By D. Barclay Wilson

On New Year’s Day we were anchored south of the Ocean Reef Club off Key Largo and chumming hard. We had caught several nice mangrove, mutton, yellowtail, lane snapper and porgies on the shallow patches inside of Hawk’s channel, when a scene out of Caddy Shack occurred where what appeared to be a solid human turd floated slowly through our chum-slick on the tide. The boat owner suggested we take our lines out of the water until it passed. None of us required urging to comply.  Thereafter we continued fishing for another hour when yet another, slightly smaller turd floated by.  

For some time, we have seen strong west winds blow dirty water out of the Gulf of Mexico. Also, the Key Largo sewer authority has been connecting Ocean Reef Club’s sewer system to the relatively new Key Largo tertiary sewage treatment center. For many years going back and many years to come a sewer pipe off Key Biscayne otherwise known as the crap hole, has and will release billions of gallons of partially treated sewage from Miami into the Gulf Stream. I wondered if any could have been responsible for what I was seeing. Either way it disgusted me and made me think about and our impact on nature.

Soon after the second turd, the boat owner suggested we pull in our lines and move to deeper, cleaner water. On our way out, I texted my friend, Capt. Justin Hopper on the Fantastic II out of Holiday Inn Key Largo:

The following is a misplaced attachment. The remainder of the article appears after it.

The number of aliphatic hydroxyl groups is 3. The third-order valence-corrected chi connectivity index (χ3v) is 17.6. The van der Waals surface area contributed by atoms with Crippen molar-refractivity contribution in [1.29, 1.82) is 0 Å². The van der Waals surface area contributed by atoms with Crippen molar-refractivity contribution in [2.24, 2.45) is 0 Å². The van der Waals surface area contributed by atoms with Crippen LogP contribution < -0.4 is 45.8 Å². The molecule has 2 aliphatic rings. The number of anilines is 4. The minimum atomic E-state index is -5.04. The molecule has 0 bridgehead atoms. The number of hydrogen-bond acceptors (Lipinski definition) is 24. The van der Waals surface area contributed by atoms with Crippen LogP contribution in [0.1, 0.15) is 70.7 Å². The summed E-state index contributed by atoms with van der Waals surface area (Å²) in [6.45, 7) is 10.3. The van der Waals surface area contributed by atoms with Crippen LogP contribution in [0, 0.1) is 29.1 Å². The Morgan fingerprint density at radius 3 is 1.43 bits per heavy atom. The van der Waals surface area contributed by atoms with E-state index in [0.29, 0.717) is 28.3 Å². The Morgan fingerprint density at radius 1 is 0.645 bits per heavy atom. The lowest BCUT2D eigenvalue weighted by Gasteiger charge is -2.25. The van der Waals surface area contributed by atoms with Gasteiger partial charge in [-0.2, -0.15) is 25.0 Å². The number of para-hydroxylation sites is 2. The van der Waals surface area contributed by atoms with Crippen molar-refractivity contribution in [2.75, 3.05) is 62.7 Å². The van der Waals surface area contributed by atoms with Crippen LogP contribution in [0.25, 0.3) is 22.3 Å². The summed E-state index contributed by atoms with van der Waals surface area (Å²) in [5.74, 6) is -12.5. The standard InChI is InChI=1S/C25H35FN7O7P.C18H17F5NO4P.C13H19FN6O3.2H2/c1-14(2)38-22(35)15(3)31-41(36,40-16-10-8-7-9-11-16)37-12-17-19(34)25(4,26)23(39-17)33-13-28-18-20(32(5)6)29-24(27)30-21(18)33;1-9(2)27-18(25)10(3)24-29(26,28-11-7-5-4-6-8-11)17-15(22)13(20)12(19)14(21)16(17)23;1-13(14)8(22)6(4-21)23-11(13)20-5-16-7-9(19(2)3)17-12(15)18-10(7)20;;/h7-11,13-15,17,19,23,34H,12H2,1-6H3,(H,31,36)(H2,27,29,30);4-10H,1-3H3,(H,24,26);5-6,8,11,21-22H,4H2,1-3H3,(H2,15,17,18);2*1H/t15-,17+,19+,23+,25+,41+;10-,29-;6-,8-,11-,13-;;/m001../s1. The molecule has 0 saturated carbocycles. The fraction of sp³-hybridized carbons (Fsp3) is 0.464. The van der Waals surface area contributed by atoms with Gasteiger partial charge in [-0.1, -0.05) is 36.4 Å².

“We had two turds float by while fishing the inside patches,” I said. 

“Turtle turds are all over the place,” he texted back.  

I asked if he was joking. 

“No sir,” was his response.

Thinking back, I’ve seen the numbers of turtles off Key Largo increase over the years. Earlier this year, my son, who is an adventure photographer, came back with reports of hundreds of the smaller hawksbill turtle hugging the bottom near the reef line. I asked my friend, retired marine studies professor David Makepeace, “Why would they all congregate in such a small area and his response was “Feed, breed, or clean.” He schooled me that sometimes they congregate in an area that serves home to a kind of wrasse who eat parasites off turtles and other sea life in a symbiotic relationship. He also mentioned that we get three different kinds of turtle in the Florida Keys, loggerhead and green are the big ones and then the hawksbill that range in size from one-and-a-half to two-and-a-half feet in length.

I went back to when I’d worked as a mate on private boats to supplement my writing income when I first came to the Keys. My first turtle steak had been at a hotel in Bimini in the early 90s. To this day it is the finest steak I’ve ever tasted. I know they still eat turtle in my wife’s home country of Nicaragua where raw turtle eggs on the half shell for breakfast are considered the best hangover cure in the universe

What I’d thought was further reason for concern about man’s impact on the environment turned out, instead, to be a testament to man’s ability to conserve.  Hooray for turtle turds!

Dave Wilson is a Writer, Avid Sportsman, and Financial Advisor living in Key Largo.

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